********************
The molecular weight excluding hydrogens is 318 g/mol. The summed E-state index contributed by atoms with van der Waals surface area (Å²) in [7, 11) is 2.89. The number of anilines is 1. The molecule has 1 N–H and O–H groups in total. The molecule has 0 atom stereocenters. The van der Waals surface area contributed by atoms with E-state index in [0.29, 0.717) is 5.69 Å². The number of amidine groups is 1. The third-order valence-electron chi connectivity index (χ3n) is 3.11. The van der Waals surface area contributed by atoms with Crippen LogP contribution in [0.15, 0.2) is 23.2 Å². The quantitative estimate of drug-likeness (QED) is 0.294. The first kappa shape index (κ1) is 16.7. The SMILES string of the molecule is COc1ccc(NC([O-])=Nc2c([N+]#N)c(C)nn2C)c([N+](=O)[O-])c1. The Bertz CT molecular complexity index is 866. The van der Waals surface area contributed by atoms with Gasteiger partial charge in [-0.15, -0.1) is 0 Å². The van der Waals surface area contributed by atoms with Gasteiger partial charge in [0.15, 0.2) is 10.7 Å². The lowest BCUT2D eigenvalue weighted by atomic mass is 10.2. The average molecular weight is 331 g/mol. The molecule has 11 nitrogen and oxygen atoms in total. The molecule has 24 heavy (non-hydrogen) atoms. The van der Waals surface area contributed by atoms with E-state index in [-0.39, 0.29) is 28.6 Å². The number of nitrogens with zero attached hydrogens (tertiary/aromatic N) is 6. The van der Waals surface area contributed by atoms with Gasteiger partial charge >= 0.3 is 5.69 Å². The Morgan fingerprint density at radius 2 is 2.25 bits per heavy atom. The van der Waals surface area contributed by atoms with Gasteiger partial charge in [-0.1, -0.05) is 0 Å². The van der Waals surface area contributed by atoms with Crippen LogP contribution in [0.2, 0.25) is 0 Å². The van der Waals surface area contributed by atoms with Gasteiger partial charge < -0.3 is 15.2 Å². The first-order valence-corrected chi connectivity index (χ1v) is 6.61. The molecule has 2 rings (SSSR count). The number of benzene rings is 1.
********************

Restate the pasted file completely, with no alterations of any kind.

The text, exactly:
The molecular weight excluding hydrogens is 318 g/mol. The summed E-state index contributed by atoms with van der Waals surface area (Å²) in [7, 11) is 2.89. The number of anilines is 1. The molecule has 1 N–H and O–H groups in total. The molecule has 0 atom stereocenters. The van der Waals surface area contributed by atoms with E-state index in [0.29, 0.717) is 5.69 Å². The number of amidine groups is 1. The third-order valence-electron chi connectivity index (χ3n) is 3.11. The van der Waals surface area contributed by atoms with Crippen LogP contribution in [0.15, 0.2) is 23.2 Å². The quantitative estimate of drug-likeness (QED) is 0.294. The first kappa shape index (κ1) is 16.7. The SMILES string of the molecule is COc1ccc(NC([O-])=Nc2c([N+]#N)c(C)nn2C)c([N+](=O)[O-])c1. The Bertz CT molecular complexity index is 866. The van der Waals surface area contributed by atoms with Gasteiger partial charge in [-0.15, -0.1) is 0 Å². The van der Waals surface area contributed by atoms with Gasteiger partial charge in [0.15, 0.2) is 10.7 Å². The lowest BCUT2D eigenvalue weighted by atomic mass is 10.2. The average molecular weight is 331 g/mol. The molecule has 11 nitrogen and oxygen atoms in total. The molecule has 24 heavy (non-hydrogen) atoms. The van der Waals surface area contributed by atoms with E-state index in [-0.39, 0.29) is 28.6 Å². The number of nitrogens with zero attached hydrogens (tertiary/aromatic N) is 6. The van der Waals surface area contributed by atoms with Gasteiger partial charge >= 0.3 is 5.69 Å². The Morgan fingerprint density at radius 2 is 2.25 bits per heavy atom. The van der Waals surface area contributed by atoms with Gasteiger partial charge in [-0.1, -0.05) is 0 Å². The van der Waals surface area contributed by atoms with Crippen LogP contribution in [0.2, 0.25) is 0 Å². The van der Waals surface area contributed by atoms with Gasteiger partial charge < -0.3 is 15.2 Å². The first-order valence-corrected chi connectivity index (χ1v) is 6.61. The molecule has 2 rings (SSSR count). The number of benzene rings is 1.